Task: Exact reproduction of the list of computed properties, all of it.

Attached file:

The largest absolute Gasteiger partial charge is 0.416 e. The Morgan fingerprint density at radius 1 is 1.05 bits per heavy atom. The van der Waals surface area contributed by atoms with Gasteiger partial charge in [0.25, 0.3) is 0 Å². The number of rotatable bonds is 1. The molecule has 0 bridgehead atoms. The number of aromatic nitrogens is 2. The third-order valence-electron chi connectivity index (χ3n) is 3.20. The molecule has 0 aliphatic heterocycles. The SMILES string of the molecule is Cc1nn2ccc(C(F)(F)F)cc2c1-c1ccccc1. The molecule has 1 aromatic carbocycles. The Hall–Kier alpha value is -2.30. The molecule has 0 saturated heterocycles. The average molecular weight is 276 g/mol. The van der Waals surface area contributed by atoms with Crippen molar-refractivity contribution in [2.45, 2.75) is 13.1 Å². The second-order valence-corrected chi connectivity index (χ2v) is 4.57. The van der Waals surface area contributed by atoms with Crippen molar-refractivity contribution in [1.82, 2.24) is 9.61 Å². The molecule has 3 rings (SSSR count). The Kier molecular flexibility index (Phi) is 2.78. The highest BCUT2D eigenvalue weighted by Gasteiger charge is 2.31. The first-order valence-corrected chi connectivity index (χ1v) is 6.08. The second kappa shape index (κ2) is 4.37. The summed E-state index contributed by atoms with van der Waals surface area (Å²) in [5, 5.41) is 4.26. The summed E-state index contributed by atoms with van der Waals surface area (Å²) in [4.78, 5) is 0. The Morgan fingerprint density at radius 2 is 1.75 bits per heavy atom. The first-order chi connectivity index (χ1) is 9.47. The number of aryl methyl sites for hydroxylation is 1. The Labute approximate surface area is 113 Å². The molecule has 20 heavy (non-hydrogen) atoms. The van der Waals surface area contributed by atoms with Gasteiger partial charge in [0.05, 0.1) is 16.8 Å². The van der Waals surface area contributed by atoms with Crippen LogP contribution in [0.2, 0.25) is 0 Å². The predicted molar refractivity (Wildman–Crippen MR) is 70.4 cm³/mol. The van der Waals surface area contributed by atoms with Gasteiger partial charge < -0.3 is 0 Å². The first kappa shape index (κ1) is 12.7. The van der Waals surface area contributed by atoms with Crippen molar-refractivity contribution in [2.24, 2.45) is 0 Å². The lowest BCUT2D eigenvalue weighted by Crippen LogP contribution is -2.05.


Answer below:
The largest absolute Gasteiger partial charge is 0.416 e. The Morgan fingerprint density at radius 1 is 1.05 bits per heavy atom. The van der Waals surface area contributed by atoms with Gasteiger partial charge in [0.25, 0.3) is 0 Å². The number of rotatable bonds is 1. The molecule has 0 bridgehead atoms. The number of aromatic nitrogens is 2. The third-order valence-electron chi connectivity index (χ3n) is 3.20. The molecule has 0 aliphatic heterocycles. The SMILES string of the molecule is Cc1nn2ccc(C(F)(F)F)cc2c1-c1ccccc1. The molecule has 1 aromatic carbocycles. The Hall–Kier alpha value is -2.30. The molecule has 0 saturated heterocycles. The average molecular weight is 276 g/mol. The van der Waals surface area contributed by atoms with Crippen molar-refractivity contribution in [2.45, 2.75) is 13.1 Å². The second-order valence-corrected chi connectivity index (χ2v) is 4.57. The van der Waals surface area contributed by atoms with Crippen molar-refractivity contribution in [1.82, 2.24) is 9.61 Å². The molecule has 3 rings (SSSR count). The Kier molecular flexibility index (Phi) is 2.78. The highest BCUT2D eigenvalue weighted by Gasteiger charge is 2.31. The first-order valence-corrected chi connectivity index (χ1v) is 6.08. The second kappa shape index (κ2) is 4.37. The summed E-state index contributed by atoms with van der Waals surface area (Å²) in [5, 5.41) is 4.26. The summed E-state index contributed by atoms with van der Waals surface area (Å²) in [4.78, 5) is 0. The Morgan fingerprint density at radius 2 is 1.75 bits per heavy atom. The first-order chi connectivity index (χ1) is 9.47. The number of aryl methyl sites for hydroxylation is 1. The Labute approximate surface area is 113 Å². The molecule has 20 heavy (non-hydrogen) atoms. The van der Waals surface area contributed by atoms with Gasteiger partial charge in [0.05, 0.1) is 16.8 Å². The van der Waals surface area contributed by atoms with Crippen LogP contribution in [0.2, 0.25) is 0 Å². The predicted molar refractivity (Wildman–Crippen MR) is 70.4 cm³/mol. The van der Waals surface area contributed by atoms with Gasteiger partial charge < -0.3 is 0 Å². The first kappa shape index (κ1) is 12.7. The van der Waals surface area contributed by atoms with Crippen molar-refractivity contribution in [2.24, 2.45) is 0 Å². The lowest BCUT2D eigenvalue weighted by Crippen LogP contribution is -2.05.